TAMPA (FOX 13) - Despite losing a lot of money in the failed Trump Tower Tampa project, two former investors said Friday they may vote for Donald Trump in the Florida primary.
In 2004, developers announced Trump Tower Tampa - a $300 million, 52-story project that would have offered luxury condominiums in downtown.
Around one year later, Kevin Brodsky, who has owned up to 14 car dealerships, bought in and put up $1.6 million.
"At the time, I thought it was a good deal," Brodsky said. "It was the perfect location for this Trump Tower and, at that point, I thought there was more reward than the risk."
Dozens of others invested hundreds of thousands of dollars, to more than a million. Jay Magner - a small business owner in Tampa - was one of those investors.
"If Donald Trump's name hadn't have been on it, I wouldn't have done it," said Magner, who paid $240,000 toward the project.
Trump licensed his own name to the developers, who ended up dealing with unexpected problems, including the crash of the real estate market .
The development never got off the ground and the property went into foreclosure.
Brodsky lost more than $1 million. Magner lost $130,000.
"It was life-altering because I've always worked really hard. I've worked years and years without a day off, at times, in my life," Magner siad. "I thought I'd never make up this money so I really had to step back, reassess my life and look [question], 'how is it that I made the decision to do this and it could go so wrong?'"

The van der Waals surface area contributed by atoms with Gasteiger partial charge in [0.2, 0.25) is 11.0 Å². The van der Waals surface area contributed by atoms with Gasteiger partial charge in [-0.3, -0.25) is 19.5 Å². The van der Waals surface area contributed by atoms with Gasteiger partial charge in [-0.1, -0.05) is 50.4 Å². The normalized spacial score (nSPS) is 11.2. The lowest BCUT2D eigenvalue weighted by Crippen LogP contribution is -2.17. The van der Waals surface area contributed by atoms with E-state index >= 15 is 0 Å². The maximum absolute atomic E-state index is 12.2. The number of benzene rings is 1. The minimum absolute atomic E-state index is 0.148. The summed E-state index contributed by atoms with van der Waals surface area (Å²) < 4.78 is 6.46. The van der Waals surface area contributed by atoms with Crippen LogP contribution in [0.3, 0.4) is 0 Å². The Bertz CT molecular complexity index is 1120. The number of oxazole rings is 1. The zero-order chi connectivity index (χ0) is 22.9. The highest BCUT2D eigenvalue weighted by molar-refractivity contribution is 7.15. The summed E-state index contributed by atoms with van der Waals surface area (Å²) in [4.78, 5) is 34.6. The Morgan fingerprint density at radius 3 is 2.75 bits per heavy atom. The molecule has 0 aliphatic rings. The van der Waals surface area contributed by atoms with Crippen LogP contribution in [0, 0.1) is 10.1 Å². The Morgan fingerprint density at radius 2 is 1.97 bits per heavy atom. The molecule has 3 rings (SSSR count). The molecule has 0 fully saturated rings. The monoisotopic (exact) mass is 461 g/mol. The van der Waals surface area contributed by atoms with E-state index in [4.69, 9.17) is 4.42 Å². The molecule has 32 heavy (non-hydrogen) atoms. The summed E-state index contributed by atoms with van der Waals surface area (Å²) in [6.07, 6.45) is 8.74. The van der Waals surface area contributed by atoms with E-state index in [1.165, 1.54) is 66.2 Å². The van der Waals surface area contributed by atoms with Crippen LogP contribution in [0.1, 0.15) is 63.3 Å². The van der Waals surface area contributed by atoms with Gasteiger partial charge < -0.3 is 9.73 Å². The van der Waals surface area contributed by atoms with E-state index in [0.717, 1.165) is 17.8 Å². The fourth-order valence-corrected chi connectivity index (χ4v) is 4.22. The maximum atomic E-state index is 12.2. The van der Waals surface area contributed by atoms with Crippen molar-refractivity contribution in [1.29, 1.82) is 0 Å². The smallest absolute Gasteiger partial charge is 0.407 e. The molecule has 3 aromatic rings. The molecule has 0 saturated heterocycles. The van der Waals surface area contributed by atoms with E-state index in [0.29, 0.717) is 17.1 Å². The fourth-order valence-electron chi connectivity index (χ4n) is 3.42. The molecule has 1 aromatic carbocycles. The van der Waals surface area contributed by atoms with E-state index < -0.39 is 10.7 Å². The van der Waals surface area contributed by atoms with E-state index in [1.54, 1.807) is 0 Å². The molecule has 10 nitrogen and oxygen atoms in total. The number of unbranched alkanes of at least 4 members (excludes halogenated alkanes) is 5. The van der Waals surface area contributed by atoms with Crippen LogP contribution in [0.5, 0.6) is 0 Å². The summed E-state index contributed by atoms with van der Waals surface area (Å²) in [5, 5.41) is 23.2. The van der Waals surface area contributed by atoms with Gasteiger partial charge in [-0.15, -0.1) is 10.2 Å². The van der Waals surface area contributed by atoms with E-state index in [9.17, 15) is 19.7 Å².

However, during the last decade, both men have found forgiveness.
"I was upset at the time. We lost money. I don't blame Donald Trump personally for that issue," Brodsky said.
"I'm not angry at him," added Magner, who said he planned on living in the condo briefly before flipping it. "That would have been my retirement."
Trump is now trying to attach his name to something else: the presidency.
As unlikely as it may have been a decade ago, both Brodsky and Magner see him as a viable candidate.
"What excites me is, you're going to shake up the establishment. It needs to happen," Brodksy said. "You're going to change a lot of things that go on in Washington."
"I have to put aside my own personal beliefs and put what I believe would be the best for the country and somebody really needs to stir the pot," said Magner.
Both men said they believe the national debt is the biggest issue facing the country and think Trump's experience as a CEO makes him the most qualified to deal with it.
Brodsky, however, admits he may have a new issue: his wife does not agree with him and will be voting for someone else.